Four decades on, Hamburg says it has had enough of the Beatles

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Hamburg has banned The Beatles. Belatedly, almost four decades after the German port took in the bunch of teenage wannabes and nurtured their raw talent in its red light area nightclubs, it has decided enough is enough.

Messrs McCartney, Harrison and Starr are said to be puzzled and secretly a little thrilled that in their mid fifties they are considered too shocking for any city, let alone one as earthy as Hamburg.

The surviving Beatles were informed yesterday that the Hamburg city council has vetoed the playing of tracks from the group's new Anthology 3 album or shots from the accompanying Anthology video in its shopping malls or any public places.

The album is being played in shopping malls across Germany, in cities including Berlin, Nuremburg and Frankfurt.

But Hamburg, the Continental city most closely associated with the group, has ordered a shutdown of the Beatles sound. When EMI, the Beatles' record company, was informed of the decision, it thought it was a joke and carried on with the public relays of the music. Then in a scene reminiscent of the pomp and pomposity of the mayor and corporation of Hanover in The Pied Piper, the city council of Hamburg invoked the might of its ancient bye-laws.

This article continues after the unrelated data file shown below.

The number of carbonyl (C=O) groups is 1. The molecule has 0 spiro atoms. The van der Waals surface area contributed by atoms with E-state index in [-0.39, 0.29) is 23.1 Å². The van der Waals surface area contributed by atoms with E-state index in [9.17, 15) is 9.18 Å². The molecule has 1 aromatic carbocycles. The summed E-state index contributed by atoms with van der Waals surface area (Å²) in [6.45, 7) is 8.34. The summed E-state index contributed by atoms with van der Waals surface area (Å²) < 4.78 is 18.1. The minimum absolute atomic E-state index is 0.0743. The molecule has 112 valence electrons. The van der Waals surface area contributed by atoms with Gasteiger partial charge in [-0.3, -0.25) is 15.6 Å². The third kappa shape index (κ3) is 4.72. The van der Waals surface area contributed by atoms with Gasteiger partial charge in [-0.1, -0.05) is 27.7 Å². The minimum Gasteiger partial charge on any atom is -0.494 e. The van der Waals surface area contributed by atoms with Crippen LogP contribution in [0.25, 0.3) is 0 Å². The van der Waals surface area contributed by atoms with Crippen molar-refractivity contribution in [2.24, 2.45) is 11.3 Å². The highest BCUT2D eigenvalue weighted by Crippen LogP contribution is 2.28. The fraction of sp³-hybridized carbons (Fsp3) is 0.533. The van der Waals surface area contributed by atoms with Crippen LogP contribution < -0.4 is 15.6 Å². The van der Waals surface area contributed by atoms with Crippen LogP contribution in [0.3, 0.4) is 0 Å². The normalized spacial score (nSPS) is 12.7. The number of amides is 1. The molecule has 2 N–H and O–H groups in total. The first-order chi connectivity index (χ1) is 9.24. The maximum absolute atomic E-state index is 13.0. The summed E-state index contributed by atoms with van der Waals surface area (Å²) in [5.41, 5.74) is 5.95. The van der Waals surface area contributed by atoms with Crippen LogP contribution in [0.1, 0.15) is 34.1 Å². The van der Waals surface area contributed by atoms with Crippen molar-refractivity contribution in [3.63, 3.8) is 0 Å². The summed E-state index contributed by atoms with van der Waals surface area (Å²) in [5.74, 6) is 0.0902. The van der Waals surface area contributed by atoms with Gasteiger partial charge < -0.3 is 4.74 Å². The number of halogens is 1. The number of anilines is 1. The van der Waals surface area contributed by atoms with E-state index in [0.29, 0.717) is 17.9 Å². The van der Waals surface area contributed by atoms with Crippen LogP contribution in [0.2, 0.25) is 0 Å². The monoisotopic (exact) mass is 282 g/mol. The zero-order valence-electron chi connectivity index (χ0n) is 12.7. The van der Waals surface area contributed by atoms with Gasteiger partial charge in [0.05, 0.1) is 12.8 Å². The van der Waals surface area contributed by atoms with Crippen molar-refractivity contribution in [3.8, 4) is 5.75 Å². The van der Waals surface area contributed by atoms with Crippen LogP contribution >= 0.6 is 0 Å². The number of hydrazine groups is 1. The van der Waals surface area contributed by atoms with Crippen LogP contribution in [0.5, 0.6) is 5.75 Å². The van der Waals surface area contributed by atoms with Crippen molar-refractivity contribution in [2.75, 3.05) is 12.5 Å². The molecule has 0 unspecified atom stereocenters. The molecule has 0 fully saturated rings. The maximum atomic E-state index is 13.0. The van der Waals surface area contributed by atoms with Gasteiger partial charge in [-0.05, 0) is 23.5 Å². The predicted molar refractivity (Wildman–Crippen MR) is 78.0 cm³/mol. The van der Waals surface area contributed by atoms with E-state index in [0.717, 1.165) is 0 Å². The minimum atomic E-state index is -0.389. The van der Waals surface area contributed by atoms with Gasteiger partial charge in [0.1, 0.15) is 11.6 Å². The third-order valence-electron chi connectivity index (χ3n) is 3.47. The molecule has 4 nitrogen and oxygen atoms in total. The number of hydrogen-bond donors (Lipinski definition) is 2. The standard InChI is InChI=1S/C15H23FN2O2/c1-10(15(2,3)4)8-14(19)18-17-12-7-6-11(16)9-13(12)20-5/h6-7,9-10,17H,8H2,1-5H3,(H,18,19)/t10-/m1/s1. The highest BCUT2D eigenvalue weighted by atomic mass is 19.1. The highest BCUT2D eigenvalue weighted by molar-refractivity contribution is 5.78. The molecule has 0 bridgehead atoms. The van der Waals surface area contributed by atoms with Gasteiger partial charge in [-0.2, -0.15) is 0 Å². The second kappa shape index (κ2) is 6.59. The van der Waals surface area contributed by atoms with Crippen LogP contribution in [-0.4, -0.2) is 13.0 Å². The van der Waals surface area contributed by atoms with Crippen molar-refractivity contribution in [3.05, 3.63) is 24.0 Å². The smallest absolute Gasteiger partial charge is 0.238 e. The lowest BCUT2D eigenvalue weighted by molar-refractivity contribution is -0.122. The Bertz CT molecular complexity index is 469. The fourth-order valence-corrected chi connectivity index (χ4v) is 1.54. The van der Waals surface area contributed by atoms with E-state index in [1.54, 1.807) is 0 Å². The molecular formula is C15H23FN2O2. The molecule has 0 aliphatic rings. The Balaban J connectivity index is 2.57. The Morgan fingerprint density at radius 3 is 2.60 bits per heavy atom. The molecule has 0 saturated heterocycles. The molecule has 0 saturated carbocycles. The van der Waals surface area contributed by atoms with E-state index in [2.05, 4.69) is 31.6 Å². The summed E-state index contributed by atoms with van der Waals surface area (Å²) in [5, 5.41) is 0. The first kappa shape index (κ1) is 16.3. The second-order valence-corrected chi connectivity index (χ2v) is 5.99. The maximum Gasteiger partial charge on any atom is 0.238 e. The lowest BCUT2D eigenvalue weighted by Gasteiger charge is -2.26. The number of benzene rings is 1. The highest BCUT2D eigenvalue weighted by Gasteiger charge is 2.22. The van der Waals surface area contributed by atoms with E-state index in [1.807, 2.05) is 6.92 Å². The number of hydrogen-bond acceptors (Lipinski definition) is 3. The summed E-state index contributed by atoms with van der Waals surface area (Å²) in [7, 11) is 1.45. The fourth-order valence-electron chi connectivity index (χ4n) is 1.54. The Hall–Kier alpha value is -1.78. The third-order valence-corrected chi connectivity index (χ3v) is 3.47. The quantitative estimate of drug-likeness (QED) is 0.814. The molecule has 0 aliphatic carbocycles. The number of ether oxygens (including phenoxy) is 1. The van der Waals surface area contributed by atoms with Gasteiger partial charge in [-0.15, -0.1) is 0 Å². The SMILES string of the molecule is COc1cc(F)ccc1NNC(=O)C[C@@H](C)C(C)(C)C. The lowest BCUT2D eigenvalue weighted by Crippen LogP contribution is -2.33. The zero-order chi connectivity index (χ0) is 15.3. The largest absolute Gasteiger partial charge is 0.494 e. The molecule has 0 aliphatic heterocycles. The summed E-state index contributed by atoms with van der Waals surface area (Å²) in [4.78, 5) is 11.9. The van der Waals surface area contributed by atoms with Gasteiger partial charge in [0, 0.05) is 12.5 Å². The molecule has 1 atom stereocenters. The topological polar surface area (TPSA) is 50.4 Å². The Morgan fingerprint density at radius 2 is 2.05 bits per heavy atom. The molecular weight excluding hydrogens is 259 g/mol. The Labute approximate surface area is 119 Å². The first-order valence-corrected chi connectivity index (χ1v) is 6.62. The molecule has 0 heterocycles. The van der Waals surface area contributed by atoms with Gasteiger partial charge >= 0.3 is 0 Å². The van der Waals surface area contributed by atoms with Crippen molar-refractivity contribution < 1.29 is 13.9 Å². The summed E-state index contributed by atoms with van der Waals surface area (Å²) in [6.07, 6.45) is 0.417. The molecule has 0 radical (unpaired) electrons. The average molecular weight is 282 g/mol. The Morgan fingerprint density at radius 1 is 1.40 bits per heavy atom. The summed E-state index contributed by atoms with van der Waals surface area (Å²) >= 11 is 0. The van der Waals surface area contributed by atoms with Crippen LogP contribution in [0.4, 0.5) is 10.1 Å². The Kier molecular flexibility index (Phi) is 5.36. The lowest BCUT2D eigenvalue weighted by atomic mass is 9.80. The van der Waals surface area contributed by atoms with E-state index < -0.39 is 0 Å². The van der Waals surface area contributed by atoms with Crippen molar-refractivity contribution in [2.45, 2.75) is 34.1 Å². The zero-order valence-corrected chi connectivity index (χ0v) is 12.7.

The corporation informed EMI there was an old city regulation which "prohibited flickering light in public places." This meant that playing of the Beatles video must cease immediately. Though no light flickers from the album, public plays of that have also been banned.

The Beatles' spokesman Geoff Baker said last night: "Perhaps they were concerned there would be riots at the check out counters. It does seem bizarre that the group who put this city on the map for much of the world and who reminisce about Hamburg in their new video now find that video banned by Hamburg city council. It's amusing and a little shocking that The Beatles are not considered suitable for public display in the city that once paid them to perform twice nightly."